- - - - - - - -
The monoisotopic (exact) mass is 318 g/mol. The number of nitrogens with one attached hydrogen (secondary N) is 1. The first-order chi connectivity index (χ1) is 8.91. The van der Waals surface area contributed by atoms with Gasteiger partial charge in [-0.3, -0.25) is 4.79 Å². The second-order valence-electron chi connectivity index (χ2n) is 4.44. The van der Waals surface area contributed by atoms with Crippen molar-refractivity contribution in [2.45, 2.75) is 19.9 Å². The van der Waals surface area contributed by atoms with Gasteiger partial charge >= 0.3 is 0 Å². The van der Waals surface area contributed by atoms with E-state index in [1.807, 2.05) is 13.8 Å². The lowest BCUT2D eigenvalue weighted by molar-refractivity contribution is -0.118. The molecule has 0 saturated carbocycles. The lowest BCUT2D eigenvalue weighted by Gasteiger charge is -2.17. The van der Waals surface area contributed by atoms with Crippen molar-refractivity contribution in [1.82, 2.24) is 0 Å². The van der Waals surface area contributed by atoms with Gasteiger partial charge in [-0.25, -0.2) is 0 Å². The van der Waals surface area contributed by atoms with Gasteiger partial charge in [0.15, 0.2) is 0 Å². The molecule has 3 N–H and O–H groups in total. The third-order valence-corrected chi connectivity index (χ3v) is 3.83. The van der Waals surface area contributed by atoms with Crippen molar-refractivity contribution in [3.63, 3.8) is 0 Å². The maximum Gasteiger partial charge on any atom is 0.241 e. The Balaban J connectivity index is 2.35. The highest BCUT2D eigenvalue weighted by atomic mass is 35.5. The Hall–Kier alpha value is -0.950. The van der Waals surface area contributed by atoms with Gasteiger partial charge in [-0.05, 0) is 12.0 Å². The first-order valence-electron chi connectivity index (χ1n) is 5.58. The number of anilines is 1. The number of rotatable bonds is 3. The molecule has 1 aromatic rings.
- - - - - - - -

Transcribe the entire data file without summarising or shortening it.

The monoisotopic (exact) mass is 318 g/mol. The number of nitrogens with one attached hydrogen (secondary N) is 1. The first-order chi connectivity index (χ1) is 8.91. The van der Waals surface area contributed by atoms with Gasteiger partial charge in [-0.3, -0.25) is 4.79 Å². The second-order valence-electron chi connectivity index (χ2n) is 4.44. The van der Waals surface area contributed by atoms with Crippen molar-refractivity contribution in [2.45, 2.75) is 19.9 Å². The van der Waals surface area contributed by atoms with Gasteiger partial charge >= 0.3 is 0 Å². The van der Waals surface area contributed by atoms with E-state index in [1.807, 2.05) is 13.8 Å². The lowest BCUT2D eigenvalue weighted by molar-refractivity contribution is -0.118. The molecule has 0 saturated carbocycles. The lowest BCUT2D eigenvalue weighted by Gasteiger charge is -2.17. The van der Waals surface area contributed by atoms with Crippen molar-refractivity contribution in [1.82, 2.24) is 0 Å². The van der Waals surface area contributed by atoms with Gasteiger partial charge in [-0.25, -0.2) is 0 Å². The van der Waals surface area contributed by atoms with Gasteiger partial charge in [0.15, 0.2) is 0 Å². The molecule has 3 N–H and O–H groups in total. The third-order valence-corrected chi connectivity index (χ3v) is 3.83. The van der Waals surface area contributed by atoms with Crippen molar-refractivity contribution in [3.63, 3.8) is 0 Å². The maximum Gasteiger partial charge on any atom is 0.241 e. The Balaban J connectivity index is 2.35. The highest BCUT2D eigenvalue weighted by atomic mass is 35.5. The Hall–Kier alpha value is -0.950. The van der Waals surface area contributed by atoms with Gasteiger partial charge in [-0.05, 0) is 12.0 Å². The first-order valence-electron chi connectivity index (χ1n) is 5.58. The number of anilines is 1. The number of rotatable bonds is 3. The molecule has 1 aromatic rings.